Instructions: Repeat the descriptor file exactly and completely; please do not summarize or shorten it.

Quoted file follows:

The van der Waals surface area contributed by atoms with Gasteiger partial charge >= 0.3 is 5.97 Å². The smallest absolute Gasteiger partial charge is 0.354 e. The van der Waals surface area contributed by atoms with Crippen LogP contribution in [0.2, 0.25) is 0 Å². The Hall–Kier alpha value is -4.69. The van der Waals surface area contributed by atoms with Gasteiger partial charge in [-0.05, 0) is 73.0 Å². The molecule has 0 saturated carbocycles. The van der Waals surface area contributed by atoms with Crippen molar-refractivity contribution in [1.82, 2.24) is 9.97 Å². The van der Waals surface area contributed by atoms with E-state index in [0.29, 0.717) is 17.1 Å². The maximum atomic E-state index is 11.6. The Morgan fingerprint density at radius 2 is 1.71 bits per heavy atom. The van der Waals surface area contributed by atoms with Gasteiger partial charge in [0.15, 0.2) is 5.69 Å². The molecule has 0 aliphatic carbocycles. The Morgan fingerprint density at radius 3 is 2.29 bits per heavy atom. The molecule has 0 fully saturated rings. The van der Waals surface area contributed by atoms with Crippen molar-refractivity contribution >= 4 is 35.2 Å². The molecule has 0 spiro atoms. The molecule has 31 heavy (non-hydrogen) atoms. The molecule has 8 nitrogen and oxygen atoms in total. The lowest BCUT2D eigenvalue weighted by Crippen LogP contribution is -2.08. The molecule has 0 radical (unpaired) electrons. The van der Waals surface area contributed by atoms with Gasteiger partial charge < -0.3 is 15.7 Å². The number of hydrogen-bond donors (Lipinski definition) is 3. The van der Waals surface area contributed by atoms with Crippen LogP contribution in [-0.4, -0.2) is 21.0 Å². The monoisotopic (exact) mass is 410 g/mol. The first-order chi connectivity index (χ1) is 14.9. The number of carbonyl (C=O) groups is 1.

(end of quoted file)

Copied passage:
The van der Waals surface area contributed by atoms with Gasteiger partial charge >= 0.3 is 5.97 Å². The smallest absolute Gasteiger partial charge is 0.354 e. The van der Waals surface area contributed by atoms with Crippen LogP contribution in [0.2, 0.25) is 0 Å². The Hall–Kier alpha value is -4.69. The van der Waals surface area contributed by atoms with Gasteiger partial charge in [-0.05, 0) is 73.0 Å². The molecule has 0 saturated carbocycles. The van der Waals surface area contributed by atoms with Crippen molar-refractivity contribution in [1.82, 2.24) is 9.97 Å². The van der Waals surface area contributed by atoms with E-state index in [0.29, 0.717) is 17.1 Å². The maximum atomic E-state index is 11.6. The Morgan fingerprint density at radius 2 is 1.71 bits per heavy atom. The van der Waals surface area contributed by atoms with Gasteiger partial charge in [0.15, 0.2) is 5.69 Å². The molecule has 0 aliphatic carbocycles. The Morgan fingerprint density at radius 3 is 2.29 bits per heavy atom. The molecule has 0 fully saturated rings. The van der Waals surface area contributed by atoms with Crippen molar-refractivity contribution >= 4 is 35.2 Å². The molecule has 0 spiro atoms. The molecule has 31 heavy (non-hydrogen) atoms. The molecule has 8 nitrogen and oxygen atoms in total. The lowest BCUT2D eigenvalue weighted by Crippen LogP contribution is -2.08. The molecule has 0 radical (unpaired) electrons. The van der Waals surface area contributed by atoms with Gasteiger partial charge < -0.3 is 15.7 Å². The number of hydrogen-bond donors (Lipinski definition) is 3. The van der Waals surface area contributed by atoms with Crippen LogP contribution in [-0.4, -0.2) is 21.0 Å². The monoisotopic (exact) mass is 410 g/mol. The first-order chi connectivity index (χ1) is 14.9. The number of carbonyl (C=O) groups is 1.